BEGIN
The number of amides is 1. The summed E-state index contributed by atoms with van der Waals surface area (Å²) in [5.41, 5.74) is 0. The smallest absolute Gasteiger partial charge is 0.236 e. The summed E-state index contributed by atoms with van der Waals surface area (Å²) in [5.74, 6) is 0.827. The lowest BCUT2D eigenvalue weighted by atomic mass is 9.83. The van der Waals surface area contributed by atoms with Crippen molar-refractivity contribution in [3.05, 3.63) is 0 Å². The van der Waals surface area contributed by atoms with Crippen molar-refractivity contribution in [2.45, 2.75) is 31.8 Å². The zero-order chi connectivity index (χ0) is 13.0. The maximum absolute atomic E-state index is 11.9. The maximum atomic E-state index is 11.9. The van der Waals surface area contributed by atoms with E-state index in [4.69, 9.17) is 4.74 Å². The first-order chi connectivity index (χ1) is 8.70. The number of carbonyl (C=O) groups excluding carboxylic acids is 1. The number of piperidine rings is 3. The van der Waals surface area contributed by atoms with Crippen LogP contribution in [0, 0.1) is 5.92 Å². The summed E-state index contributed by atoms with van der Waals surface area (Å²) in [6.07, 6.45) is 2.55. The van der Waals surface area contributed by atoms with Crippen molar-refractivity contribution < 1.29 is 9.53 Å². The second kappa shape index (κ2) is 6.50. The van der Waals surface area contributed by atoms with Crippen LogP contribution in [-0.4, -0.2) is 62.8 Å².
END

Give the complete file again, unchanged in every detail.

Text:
The number of amides is 1. The summed E-state index contributed by atoms with van der Waals surface area (Å²) in [5.41, 5.74) is 0. The smallest absolute Gasteiger partial charge is 0.236 e. The summed E-state index contributed by atoms with van der Waals surface area (Å²) in [5.74, 6) is 0.827. The lowest BCUT2D eigenvalue weighted by atomic mass is 9.83. The van der Waals surface area contributed by atoms with Crippen molar-refractivity contribution in [3.05, 3.63) is 0 Å². The van der Waals surface area contributed by atoms with Crippen molar-refractivity contribution in [2.45, 2.75) is 31.8 Å². The zero-order chi connectivity index (χ0) is 13.0. The maximum absolute atomic E-state index is 11.9. The maximum atomic E-state index is 11.9. The van der Waals surface area contributed by atoms with E-state index in [4.69, 9.17) is 4.74 Å². The first-order chi connectivity index (χ1) is 8.70. The number of carbonyl (C=O) groups excluding carboxylic acids is 1. The number of piperidine rings is 3. The van der Waals surface area contributed by atoms with Crippen LogP contribution in [0, 0.1) is 5.92 Å². The summed E-state index contributed by atoms with van der Waals surface area (Å²) in [6.07, 6.45) is 2.55. The van der Waals surface area contributed by atoms with Crippen molar-refractivity contribution < 1.29 is 9.53 Å². The second kappa shape index (κ2) is 6.50. The van der Waals surface area contributed by atoms with Crippen LogP contribution in [-0.4, -0.2) is 62.8 Å².